Integrating the ecological and economic dimensions in biodiversity and ecosystem service valuation

R.S. de Groot, B. Fisher, M. Christie, J. Aronson, L. Braat, R. Haines-Young, J. Gowdy, E. Maltby, A. Neuville, S. Polasky, R. Portela, I. Ring

Research output: Chapter in Book/Report/Conference proceedingChapterAcademicpeer-review

128 Citations (Scopus)

Abstract

Linking biophysical aspects of ecosystems with human benefits through the notion of ecosystem services is essential to assess the trade-offs (ecological, socio-cultural, economic and monetary) involved in the loss of ecosystems and biodiversity in a clear and consistent manner. Any ecosystem assessment should be spatially and temporally explicit at scales meaningful for policy formation or interventions, inherently acknowledging that both ecological functioning and economic values are context, space and time specific. Any ecosystem assessment should first aim to determine the service delivery in biophysical terms, to provide solid ecological underpinning to the economic valuation or measurement with alternative metrics. Clearly delineating between functions, services and benefits is important to make ecosystem assessments more accessible to economic valuation, although no consensus has yet been reached on the classification. Ecosystem assessments should be set within the context of contrasting scenarios - recognising that both the values of ecosystem services and the costs of actions can be best measured as a function of changes between alternative options. In assessing trade-offs between alternative uses of ecosystems, the total bundle of ecosystem services provided by different conversion and management states should be included. Any valuation study should be fully aware of the „cost¿ side of the equation, as focus on benefits only ignores important societal costs like missed opportunities of alternative uses; this also allows for a more extensive range of societal values to be considered. Ecosystem assessments should integrate an analysis of risks and uncertainties, acknowledging the limitations of knowledge on the impacts of human actions on ecosystems and their services and on their importance to human well-being. In order to improve incentive structures and institutions, the different stakeholders - i.e. the beneficiaries of ecosystem services, those who are providing the services, those involved in or affected by the use, and the actors involved at different levels of decision-making - should be clearly identified, and decision making processes need to be transparent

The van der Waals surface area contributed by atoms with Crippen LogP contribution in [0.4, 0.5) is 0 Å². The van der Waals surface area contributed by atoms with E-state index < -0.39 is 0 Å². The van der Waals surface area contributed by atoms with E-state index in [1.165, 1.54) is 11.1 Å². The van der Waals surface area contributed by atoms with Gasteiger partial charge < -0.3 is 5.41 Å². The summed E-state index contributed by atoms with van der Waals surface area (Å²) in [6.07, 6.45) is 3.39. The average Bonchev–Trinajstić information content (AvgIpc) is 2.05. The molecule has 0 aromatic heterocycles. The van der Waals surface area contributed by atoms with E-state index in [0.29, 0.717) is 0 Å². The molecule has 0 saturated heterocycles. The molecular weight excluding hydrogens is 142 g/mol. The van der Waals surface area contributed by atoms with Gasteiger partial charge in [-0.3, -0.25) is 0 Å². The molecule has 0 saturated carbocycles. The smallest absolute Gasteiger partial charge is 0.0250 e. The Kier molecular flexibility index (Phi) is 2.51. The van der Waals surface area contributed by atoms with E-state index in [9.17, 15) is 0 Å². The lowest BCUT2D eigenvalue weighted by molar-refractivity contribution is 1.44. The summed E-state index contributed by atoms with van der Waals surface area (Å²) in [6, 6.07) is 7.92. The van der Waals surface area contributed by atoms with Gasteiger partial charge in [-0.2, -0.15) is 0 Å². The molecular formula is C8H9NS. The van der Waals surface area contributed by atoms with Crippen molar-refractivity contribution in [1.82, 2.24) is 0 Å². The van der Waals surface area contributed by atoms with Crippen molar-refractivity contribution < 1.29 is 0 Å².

Original languageEnglish
Title of host publicationThe Economics of Ecosystems and Biodiversity (TEEB): Ecological and Economic Foundations
EditorsP. Kumar
Place of PublicationLonden
PublisherEarthscan, Routledge
Chapter1
Pages9-40
ISBN (Electronic)9781849775489
ISBN (Print)9781849712125
Publication statusPublished - Mar 2010

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